Re: Modem support under Suse Linux
- From: ibuprofin@xxxxxxxxxxxxxxxxxxxxxx (Moe Trin)
- Date: Tue, 11 Apr 2006 14:27:59 -0500
On Mon, 10 Apr 2006, in the Usenet newsgroup comp.os.linux.hardware, in article
<d_B_f.15321$_26.5279@xxxxxxxxxxxxxxxxxxxx>, Leslie Rhorer wrote:
You'll have to be more specific than that. The (quite dated) winmodem
web page lists
I tired to look these up, but most of the URLs point to targets which no
longer exist. If I could get a URL to an up-to-date list, it would be very
Knowing good search terms goes a long way.
Web Results 1 - 10 of about 150,000 for Winmodems are not modems. (0.54
Winmodems are not modems; Linux information page
Winmodems are not modems. The purpose of this page is to identify
consumer-grade ... If Winmodems are not really modems, why do
manufacturers make them? ...
freewebhosting.hostdepartment.com/ g/gromitkc/winmodem.html - 27k -
Cached - Similar pages
However as mentioned, that page is quite dated. The link above shows
that the page was last updated in 2002. I can't remember when it started
(back in the late 1990s), but it did raise awareness of what to look for.
Under another username, I'm listed on those pages for help on five different
modems. (The names at the end of each entry were mail-links to contact the
person who had reported on that model. I doubt many of the names are still
working - mine certainly isn't - but I used to get several appeals a week for
help. I had seven 'canned' responses that included step-by-step instructions
for those specific modems, and I wasn't alone doing so.)
So - what does your brother have to do? Well, the simple solution I've
been using for several years is to look at the specific piece of hardware
and then hit google looking for the specific make/model along with the
keyword Linux. (For example "USR 3CP5610 Linux") That usually provides the
clues in the first screen of results.
A frequent problem is using poorly designed tools.
Suse has YAST. What other tool do you suggest?
To identify the modem? A screw driver - or looking at the box the modem
came in. That provides the clues. For example, the USBs try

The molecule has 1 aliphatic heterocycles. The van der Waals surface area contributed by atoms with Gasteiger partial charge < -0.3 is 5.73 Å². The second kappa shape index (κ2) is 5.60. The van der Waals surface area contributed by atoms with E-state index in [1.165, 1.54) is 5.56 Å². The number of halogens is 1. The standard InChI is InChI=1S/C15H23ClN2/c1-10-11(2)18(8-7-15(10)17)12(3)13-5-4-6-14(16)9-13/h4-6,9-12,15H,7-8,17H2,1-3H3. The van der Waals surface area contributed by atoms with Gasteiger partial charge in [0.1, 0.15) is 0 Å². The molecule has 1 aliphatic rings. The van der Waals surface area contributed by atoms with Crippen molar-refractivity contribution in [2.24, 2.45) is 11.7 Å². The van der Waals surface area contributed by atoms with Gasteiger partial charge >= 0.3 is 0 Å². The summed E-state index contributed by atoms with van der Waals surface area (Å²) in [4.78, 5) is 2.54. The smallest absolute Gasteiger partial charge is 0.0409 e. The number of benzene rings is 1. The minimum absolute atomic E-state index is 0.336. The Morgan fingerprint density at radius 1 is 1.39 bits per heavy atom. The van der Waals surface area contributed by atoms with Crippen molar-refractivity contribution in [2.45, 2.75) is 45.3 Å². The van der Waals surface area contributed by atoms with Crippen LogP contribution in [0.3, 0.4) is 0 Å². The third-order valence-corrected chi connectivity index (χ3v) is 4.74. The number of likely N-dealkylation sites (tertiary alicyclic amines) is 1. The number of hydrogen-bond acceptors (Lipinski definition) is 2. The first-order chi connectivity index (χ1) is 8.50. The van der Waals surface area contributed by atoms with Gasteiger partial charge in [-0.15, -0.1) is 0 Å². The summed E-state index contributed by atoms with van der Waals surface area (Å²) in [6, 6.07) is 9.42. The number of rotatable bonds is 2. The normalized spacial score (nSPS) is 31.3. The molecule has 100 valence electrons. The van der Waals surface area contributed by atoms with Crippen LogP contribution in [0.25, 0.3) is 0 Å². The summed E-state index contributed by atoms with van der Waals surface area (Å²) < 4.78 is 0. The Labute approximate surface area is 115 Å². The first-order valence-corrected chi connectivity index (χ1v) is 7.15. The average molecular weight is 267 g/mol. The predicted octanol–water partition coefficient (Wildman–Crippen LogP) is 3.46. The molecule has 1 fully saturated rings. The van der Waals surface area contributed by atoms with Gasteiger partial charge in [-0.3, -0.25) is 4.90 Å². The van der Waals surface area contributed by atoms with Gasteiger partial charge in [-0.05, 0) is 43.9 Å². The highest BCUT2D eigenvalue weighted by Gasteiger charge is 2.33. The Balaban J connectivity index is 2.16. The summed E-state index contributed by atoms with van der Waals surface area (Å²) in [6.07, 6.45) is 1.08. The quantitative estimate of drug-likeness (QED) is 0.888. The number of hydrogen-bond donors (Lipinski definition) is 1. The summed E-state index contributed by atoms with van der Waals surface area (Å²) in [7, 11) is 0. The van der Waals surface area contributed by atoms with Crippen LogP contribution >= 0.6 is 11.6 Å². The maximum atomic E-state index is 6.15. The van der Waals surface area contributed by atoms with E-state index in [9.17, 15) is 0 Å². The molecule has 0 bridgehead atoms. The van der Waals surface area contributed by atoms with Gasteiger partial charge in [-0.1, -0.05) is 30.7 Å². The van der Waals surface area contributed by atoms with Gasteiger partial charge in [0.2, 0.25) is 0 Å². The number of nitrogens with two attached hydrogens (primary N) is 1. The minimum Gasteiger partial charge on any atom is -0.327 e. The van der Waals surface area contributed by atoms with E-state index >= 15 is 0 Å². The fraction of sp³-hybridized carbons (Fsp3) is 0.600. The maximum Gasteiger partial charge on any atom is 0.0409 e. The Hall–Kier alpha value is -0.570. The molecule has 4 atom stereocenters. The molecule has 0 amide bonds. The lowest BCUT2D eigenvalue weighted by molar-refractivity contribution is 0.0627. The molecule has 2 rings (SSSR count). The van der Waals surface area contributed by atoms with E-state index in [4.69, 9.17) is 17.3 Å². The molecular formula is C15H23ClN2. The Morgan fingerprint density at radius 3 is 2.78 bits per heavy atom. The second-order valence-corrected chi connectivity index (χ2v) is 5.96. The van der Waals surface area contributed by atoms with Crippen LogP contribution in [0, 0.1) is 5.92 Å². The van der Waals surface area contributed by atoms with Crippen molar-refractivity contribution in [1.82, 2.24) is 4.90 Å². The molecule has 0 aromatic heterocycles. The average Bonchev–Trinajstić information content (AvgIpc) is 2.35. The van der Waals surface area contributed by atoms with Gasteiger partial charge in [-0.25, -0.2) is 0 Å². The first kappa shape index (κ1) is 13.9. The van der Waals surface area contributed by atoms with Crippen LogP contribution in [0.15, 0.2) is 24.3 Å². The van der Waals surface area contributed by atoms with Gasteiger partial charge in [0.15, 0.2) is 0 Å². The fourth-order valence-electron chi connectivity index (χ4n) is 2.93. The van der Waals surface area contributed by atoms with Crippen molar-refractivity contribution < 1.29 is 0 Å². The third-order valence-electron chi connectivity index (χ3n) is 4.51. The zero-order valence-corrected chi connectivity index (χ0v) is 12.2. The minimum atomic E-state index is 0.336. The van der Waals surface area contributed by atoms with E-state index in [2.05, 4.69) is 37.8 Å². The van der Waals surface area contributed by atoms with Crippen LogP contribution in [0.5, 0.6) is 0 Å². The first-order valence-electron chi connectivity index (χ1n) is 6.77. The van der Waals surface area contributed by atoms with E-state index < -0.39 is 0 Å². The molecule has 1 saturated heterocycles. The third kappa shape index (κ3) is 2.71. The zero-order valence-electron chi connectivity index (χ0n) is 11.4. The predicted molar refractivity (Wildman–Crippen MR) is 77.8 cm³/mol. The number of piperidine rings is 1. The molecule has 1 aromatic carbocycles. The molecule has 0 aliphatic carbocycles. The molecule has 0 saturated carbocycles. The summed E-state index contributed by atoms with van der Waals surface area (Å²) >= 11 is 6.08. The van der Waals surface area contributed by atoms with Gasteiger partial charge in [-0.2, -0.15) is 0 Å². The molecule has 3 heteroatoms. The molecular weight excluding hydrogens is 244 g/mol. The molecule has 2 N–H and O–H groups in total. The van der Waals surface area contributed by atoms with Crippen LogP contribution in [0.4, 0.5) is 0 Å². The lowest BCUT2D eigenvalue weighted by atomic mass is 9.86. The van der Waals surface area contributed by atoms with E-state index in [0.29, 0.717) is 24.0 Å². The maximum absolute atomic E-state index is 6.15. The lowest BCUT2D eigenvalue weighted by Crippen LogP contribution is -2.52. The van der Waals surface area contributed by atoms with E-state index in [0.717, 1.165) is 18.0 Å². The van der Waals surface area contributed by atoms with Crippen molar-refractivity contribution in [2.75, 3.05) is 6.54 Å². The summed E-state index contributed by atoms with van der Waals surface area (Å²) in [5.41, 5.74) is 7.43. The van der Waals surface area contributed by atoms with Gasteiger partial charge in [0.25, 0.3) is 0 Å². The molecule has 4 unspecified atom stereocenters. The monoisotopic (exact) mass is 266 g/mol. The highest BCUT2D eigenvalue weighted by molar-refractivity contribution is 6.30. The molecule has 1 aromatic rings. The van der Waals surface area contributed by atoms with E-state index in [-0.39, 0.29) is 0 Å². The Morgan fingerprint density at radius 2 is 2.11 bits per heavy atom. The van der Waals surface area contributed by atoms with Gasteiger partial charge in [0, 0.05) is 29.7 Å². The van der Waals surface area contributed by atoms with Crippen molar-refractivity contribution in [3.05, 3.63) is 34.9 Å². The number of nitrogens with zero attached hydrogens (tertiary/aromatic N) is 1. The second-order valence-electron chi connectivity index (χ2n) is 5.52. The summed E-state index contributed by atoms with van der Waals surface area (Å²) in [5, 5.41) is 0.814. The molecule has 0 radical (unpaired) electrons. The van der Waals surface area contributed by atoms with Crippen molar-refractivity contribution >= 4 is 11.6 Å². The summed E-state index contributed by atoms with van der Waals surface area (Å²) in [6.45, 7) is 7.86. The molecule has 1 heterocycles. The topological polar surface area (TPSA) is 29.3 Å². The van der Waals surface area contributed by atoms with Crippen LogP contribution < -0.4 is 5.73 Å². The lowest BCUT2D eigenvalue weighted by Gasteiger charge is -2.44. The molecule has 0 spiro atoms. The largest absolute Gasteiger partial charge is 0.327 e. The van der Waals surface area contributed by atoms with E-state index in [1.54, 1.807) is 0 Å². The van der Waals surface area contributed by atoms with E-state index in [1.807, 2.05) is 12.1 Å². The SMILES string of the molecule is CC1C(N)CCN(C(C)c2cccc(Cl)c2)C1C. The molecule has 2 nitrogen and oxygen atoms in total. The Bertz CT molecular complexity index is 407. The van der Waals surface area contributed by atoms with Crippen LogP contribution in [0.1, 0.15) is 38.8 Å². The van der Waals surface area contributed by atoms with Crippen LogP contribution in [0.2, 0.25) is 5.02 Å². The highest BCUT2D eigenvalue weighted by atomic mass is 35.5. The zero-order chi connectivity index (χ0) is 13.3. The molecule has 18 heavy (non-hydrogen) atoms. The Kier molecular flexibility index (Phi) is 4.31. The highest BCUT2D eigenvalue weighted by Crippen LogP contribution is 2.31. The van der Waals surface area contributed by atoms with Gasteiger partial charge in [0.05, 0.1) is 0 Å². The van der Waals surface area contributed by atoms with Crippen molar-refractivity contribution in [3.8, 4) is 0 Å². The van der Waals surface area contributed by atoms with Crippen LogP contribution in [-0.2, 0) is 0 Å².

That's a list of all "communication devices", so not all are phone-line
modems (some are ISDN adapters, some are for DSL, some are other
communication devices). That list is sorted to show working devices
first. For the internal modem if it's a PCI device, looking at the
boot messages (/var/log/messages) should show the devices that are
found - whether usable or not. There is a list of PCI ID numbers at
http://pciids.sourceforge.net/ that helps to identify what PCI hardware
is what, but it has no clues of "working" vs. "non-working". This is a
problem with volunteer maintained data.
Get to the point where the system can talk to the modem, and get a
That is where he is trying to get. He is not terribly familiar with
*nix, and I am not at all familiar with Suse, and only slightly familiar
with the Debian distro of Linux.
From a hardware USE standpoint, there is very little difference betweenthe distributions. Identifying hardware automagically is another matter.
Mostly I use Solaris, SunOS, and HP-UX.
OK - I've got this 19" Sun monitor I can't get working.... See the
similarity? Sun has at least 56 different 19 inch monitors from the
365-1000 through the 365-1381 - color, hi-rez, grayscale, mono, using
BNC connectors, 13W3 connector, DB9 connector... You have to identify
which one you are talking about so that someone even has a chance to
figure out which video cable is used - if any, never mind which driver.
It doesn't help that I am in San Antonio, he is in Houston, and he has no
way to go online. I tried creating character mode device files for his USB,
and the system has not created anything like /dev/modem.
I can see that might be a problem ;-) /dev/modem is merely a soft link,
and is not a requirement unless the actual modem device is something
strange - like /dev/ttyLT14. (the "device" created by a Lucent LT
winmodem driver). Most pppd helper programs (wvdial, kppp, and so on)
expect /dev/ttyS0 through /dev/ttyS3 and /dev/modem. If the modem winds
up elsewhere such as /dev/ttyS62 (exaggeration, but possible), then the
/dev/modem link is required.
- Re: Modem support under Suse Linux
- From: Leslie Rhorer
- Re: Modem support under Suse Linux
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